A. Some types of QoS allow over-provisioning and others do not. For example a QoS that imposes only maximum limits (and no minimum guarantees) on workloads might not prevent many workloads from exceeding system capacity. If the QoS allows over-provisioning, then you should use system monitoring and alerts to warn you when system capacity has been exceeded, or when any workloads are not getting their minimum guaranteed performance.

    Q. Is there any research being done on using storage analytics along with artificial intelligence (AI) to assist with QoS?  

    A. There are a number of storage analytics products, both third party and storage vendor specific that help with QoS. Whether any of these tools may be described as using AI is debatable, since we’re in the early days of using AI to do much in the storage arena. There are many QoS research projects, and no doubt they will eventually make their way into commercially available products if they prove useful.

    Q. Are there any methods (measurements) to calculate IOPS/MBps in tier capable storage? Would it be wrong metric if we estimate based on medium level, example tier 2 (between 1 and 3)?

    A. This question needs refinement, since tiering is sometimes a cache model rather than a data movement model. And knowing the answer may not actually help! Vendors do have tools (normally internal, since they are quite complex) that can help with the planning of tiered storage.

    By now, we hope you’re not “too proud” to ask some of these storage networking questions. We’ve produced four other webcasts in this “Everything You Wanted To Know About Storage,” series to date. They are all available on-demand. And you can register here for our next one on July 6th where we’ll bring in experts to discuss:

    • Storage APIs and POSIX
    • Block, File, and Object storage
    • Byte Addressable and Logical Block Addressing
    • Log Structures and Journaling Systems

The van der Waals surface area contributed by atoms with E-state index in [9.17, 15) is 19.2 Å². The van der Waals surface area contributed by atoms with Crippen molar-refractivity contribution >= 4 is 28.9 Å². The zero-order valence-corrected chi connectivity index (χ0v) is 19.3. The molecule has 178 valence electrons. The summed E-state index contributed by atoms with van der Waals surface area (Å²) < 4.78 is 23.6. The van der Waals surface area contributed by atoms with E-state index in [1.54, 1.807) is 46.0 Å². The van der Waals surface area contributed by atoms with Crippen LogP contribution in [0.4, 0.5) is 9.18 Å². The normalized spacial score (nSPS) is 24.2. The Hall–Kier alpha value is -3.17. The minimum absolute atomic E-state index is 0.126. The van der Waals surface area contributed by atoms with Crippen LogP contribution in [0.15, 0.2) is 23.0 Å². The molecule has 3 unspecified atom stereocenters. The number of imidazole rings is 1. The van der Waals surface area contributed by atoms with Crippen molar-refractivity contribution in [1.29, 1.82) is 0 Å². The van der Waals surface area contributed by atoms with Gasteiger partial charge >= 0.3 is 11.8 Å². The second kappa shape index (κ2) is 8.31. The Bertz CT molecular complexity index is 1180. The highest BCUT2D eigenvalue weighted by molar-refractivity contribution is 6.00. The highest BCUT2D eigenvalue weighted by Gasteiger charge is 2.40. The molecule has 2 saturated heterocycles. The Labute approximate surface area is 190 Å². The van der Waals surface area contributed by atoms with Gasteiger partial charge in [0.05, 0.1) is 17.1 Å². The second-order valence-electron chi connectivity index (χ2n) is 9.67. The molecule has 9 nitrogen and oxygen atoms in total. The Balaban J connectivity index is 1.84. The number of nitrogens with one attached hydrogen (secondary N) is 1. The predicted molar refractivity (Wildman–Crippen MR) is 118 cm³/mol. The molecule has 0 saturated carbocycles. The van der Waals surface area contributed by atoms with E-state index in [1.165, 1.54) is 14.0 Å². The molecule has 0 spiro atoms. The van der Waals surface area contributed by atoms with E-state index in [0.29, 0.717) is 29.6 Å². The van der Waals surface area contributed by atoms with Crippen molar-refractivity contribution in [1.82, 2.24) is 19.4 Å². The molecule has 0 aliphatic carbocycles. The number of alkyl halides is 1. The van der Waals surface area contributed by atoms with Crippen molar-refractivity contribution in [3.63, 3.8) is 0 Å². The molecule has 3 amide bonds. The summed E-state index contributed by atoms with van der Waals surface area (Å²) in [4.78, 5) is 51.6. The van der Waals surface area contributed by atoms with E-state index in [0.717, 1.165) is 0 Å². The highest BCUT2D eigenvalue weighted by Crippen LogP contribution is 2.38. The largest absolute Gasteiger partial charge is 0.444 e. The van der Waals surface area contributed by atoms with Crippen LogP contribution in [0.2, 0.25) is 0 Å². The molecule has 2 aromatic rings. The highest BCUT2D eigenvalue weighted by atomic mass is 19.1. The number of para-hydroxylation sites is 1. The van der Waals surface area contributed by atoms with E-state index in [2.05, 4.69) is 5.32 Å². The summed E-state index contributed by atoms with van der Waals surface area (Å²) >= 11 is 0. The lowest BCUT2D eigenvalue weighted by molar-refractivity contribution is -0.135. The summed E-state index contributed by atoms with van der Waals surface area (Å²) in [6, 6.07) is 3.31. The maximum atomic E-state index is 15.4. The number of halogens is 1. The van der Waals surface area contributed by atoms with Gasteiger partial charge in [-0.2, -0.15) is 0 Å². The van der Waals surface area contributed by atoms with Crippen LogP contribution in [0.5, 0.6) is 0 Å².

The Ethernet Storage Forum team and I hope to see you there!



    Security and Privacy in the Cloud

    May 22nd, 2017

    When it comes to the cloud, security is always a topic for discussion. Standards organizations like SNIA are in the vanguard of describing cloud concepts and usage, and (as you might expect) are leading on how and where security fits in this new world of dispersed and publicly stored and managed data. On July 20th, the SNIA Cloud Storage Initiative is hosting a live webcast “The State of Cloud Security.” In this webcast, I will be joined by SNIA experts Eric Hibbard and Mark Carlson who will take us through a discussion of existing cloud and emerging technologies, such as the Internet of Things (IoT), Analytics & Big Data, and more, and explain how we’re describing and solving the significant security concerns these technologies are creating. They will discuss emerging ISO/IEC standards, SLA frameworks and security and privacy certifications. This webcast will be of interest to managers and acquirers of cloud storage (whether internal or external), and developers of private and public cloud solutions who want to know more about security and privacy in the cloud.

    Topics covered will include:

    • Summary of the standards developing organization (SDO) activities:
      • Work on cloud concepts, Cloud Data Management Interface (CDMI), an SLA framework, and cloud security and privacy
    • Securing the Cloud Supply Chain:
      • Outsourcing and cloud security, Cloud Certifications (FedRAMP, CSA STAR)
    • Emerging & Related Technologies:
      • Virtualization/Containers, Federation, Big Data/Analytics in the Cloud, IoT and the Cloud

    Register today. We hope to see you on July 20th where Eric, Mark and I will be ready to answer your cloud security questions.

    What if Programming and Networking Had a Storage Baby? Say What?

    May 18th, 2017
    The colorful “Everything You Wanted To Know About Storage But Were Too Proud To Ask,” popular webcast series marches on! In this 6th installment, Part – Vermillion – What if Programming and Networking Had a Storage Baby, we look into some of the nitties and the gritties of storage details that are often assumed. When looking at data from the lens of an application, host, or operating system, it’s easy to forget that there are several layers of abstraction underneath each before the actual placement of data occurs. In this webcast we are going to scratch beyond the first layer to understand some of the basic taxonomies of these layers.  Continue Reading...